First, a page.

Strengthen the Operations/Maintenance Partnership

One of the most important relationships that exists in any manufacturing operation, and in many institutions, is the Operations (or building manager) /Maintenance partnership. As has been covered in some of our other articles, this relationship is easily weakened, so here I’ll review some of the ways to encourage key Maintenance and Operations people to work as a team.

  1. Geography. Operations and Maintenance supervisors and their planner should have several informal opportunities to talk to each other, face-to-face, every day. Arranging work spaces so that they share the same coffee pot and lunch room and locating offices close, but not too close together, will ensure that this happens. (See “Organization principles“).
  2. Meetings. Make sure joint meetings, such as the weekly scheduling meeting, are well prepared, run professionally and decisions are recorded and communicated promptly.
  3. Problem-solving. Encourage tradespeople and operators to work together to solve problems, especially when looking for the root cause of problems.
  4. Joint inspection tours. Area Operations and Maintenance supervisors should share the same areas, with no overlaps. A valuable daily routine is for them to tour their area together to identify issues that need attention and to confirm that the work on the daily schedule is being done to the standard they expect.
  5. Swap/share responsibilities. There’s no better way to understand the demands of someone else’s job than to do it yourself for a while. In one very strong partnership, the area Operations and Maintenance supervisors cover for each other for short (1 – 2 day) absences. Each effectively looks after both the operation and the maintenance activities for these short periods.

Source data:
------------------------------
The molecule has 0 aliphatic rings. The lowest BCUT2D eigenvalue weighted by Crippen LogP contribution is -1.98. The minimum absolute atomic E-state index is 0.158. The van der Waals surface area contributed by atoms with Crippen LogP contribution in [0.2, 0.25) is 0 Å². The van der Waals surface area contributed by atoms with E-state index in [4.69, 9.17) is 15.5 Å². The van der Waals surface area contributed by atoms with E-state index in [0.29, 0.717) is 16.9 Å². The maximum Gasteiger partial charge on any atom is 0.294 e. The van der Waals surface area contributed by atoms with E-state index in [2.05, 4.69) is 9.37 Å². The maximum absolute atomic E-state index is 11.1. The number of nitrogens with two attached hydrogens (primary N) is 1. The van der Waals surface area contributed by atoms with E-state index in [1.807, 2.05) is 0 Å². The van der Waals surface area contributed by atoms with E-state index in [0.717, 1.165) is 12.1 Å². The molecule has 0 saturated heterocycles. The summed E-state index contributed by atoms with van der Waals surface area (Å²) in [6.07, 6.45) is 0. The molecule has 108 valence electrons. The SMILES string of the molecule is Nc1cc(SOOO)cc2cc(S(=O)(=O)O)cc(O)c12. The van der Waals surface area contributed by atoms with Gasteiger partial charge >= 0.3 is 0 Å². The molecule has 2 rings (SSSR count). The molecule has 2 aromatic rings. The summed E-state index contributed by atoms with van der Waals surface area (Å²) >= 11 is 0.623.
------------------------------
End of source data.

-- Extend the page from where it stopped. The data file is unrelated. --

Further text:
6. Share the authority to decide on work priorities. This should be done each morning when reviewing new work requests, but it is an ongoing process that should happen frequently as situations change. Of course, the priorities must be communicated to the backlog manager and be reflected in the backlog.
  7. Pay prompt attention to issues arising from operators’ tours. This is a critical part of the priority setting process. Operators who feel that their requests for maintenance are being ignored will soon become discouraged.
  8. Make a habit of working together to seize opportunities. For example, if the department’s incoming inventory is low and outgoing inventory is high, it may be a good time to take a short shutdown to address small, high-priority problems without losing any production.
  9. Post maintenance work schedules in control rooms and maintenance shops. Letting everyone know, at all levels, what the plans are will help ensure that they are followed.
  10. Hold joint Operations/Maintenance safety meetings. Operating demands may make this difficult but these meetings are a good chance to address common safety issues. Consider holding some safety meetings in a control room if this will allow more people to participate.


Senior managers should support and encourage cooperation between Operations and Maintenance and pay special attention to anything that threatens this cooperation, such as conflicting KPI’s and budgets. They should also ensure that Operations and Maintenance get the necessary support from other departments, such as Purchasing, IT, Accounting and HR.


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Don Armstrong, P. Eng

Veleda Services Ltd